Q: “I had a quick question with regards to tire squeal and using it as a gauge for performance driving. Recently, I took part in a driver training program and was reintroduced to the saying “a squealing tire is a happy tire.” My previous belief was that tire squeal occurred in the frictional region after the point where a tire has peaked in the force vs. slip angle curve, not approaching or at the peak. Obviously, every compound, construction, and even batch of tires act differently, however have you found a general trend in your experience? Also, does the same apply for racing slicks? In my limited experience with driving on slicks, I can’t say that I have ever gotten them to the onset of tire squeal before I’ve had to catch the slide.”

A: That’s such an interesting but difficult question to answer! And that’s partly because what you think of as “squeal” might be “tire howl” to me, “screech” to someone else, or….

We both know that a tire makes a certain, specific sound when it’s at the very peak of the traction/slip curve. It may be a squeal, a screech, a howl, a growl, or almost nothing. And you’re right that it’s different for every different tire. Oh, and track surface – it can sound different on concrete versus pavement, and if a sealer is on the surface, it’ll sound different again. But the bottom line is every tire makes some kind of noise when at the limit. It’s the minute gripping and letting go of the tread’s rubber from the track surface that results in the sound. A tire with large tread blocks makes more noise because those blocks kinda snap and then vibrate when they let go of gripping the track surface; a slick tire still does this but without the tread blocks, so the sound is not as noticeable.

As drivers, if we can identify the sound the tires make when they’re approaching the limit, at the limit, and then gone over the limit, we can use that info to home in on driving the limit. Of course, it gets even more complicated by having maybe one or two tires at the limit – making a certain sound – and one or two unloaded enough that they’re not at the limit – and making a different sound. Hey, this is not easy!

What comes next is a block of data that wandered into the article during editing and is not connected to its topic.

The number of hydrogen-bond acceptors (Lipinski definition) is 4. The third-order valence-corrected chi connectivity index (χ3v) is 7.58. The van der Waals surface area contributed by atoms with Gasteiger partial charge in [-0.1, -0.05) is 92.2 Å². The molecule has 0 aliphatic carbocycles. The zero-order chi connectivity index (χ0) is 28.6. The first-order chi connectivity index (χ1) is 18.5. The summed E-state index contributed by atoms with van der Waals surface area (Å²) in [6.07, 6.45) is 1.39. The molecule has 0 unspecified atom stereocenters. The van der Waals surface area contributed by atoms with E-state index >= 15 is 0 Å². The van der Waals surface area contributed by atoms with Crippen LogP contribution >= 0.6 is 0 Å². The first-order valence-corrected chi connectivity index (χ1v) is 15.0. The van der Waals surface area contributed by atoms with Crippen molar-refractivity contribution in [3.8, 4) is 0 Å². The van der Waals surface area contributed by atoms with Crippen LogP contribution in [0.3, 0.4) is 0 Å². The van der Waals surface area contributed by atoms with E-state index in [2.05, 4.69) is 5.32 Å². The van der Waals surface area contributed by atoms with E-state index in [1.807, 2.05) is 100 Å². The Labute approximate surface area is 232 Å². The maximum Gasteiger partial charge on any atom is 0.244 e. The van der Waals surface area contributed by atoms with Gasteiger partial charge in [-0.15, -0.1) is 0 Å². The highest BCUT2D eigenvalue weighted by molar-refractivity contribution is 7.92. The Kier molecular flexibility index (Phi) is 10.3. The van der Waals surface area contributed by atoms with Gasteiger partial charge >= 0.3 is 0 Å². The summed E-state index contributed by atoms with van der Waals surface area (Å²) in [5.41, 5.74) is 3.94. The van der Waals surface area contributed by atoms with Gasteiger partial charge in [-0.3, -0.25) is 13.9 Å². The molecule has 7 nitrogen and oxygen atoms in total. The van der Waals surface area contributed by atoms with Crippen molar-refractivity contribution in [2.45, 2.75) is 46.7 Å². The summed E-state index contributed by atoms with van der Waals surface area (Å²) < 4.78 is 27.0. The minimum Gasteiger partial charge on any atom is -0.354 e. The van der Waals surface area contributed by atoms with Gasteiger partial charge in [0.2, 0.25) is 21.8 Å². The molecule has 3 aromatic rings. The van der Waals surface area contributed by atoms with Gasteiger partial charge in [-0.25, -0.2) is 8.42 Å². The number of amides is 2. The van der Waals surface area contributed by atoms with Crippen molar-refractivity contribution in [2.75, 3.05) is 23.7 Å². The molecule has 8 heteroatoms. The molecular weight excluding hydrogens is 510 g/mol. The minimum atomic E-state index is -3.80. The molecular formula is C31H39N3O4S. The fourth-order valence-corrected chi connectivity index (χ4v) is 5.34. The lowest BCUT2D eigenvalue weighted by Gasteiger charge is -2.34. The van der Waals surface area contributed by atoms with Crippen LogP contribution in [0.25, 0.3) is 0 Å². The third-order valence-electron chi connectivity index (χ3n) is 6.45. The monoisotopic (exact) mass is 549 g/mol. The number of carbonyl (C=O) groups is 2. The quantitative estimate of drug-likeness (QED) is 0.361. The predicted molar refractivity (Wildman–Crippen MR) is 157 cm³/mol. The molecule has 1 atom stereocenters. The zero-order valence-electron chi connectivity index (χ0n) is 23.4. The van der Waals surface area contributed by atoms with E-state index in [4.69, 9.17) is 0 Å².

The “a squealing tire is a happy tire” is a good phrase to use to help some drivers learn that it’s okay for the tires to make noise. In fact, if the goal is to drive at the limit, they need to understand that that is part of the goal. If the tires are not making a sound, they’re probably not being driven close enough to the limit. Having said that, there are tires that make less sound than others, and if you’re trying to force a set of these “quiet” tires to make noise, you could over-drive them. Again, the goal is to learn what sound every tire makes.

Now, I’ve had many drivers tell me that they can’t hear the tires when driving – that the engine sound and wind noise drowns out the sound of the tires. And that’s accurate, sometimes. But I’ve watched in-car video from a GoPro in some of these drivers’ cars, and I could hear the tires on the video. Once that sound has been pointed out to the drivers, they then can zero in on the sound in the future, and become more consistent at driving at or near the limit.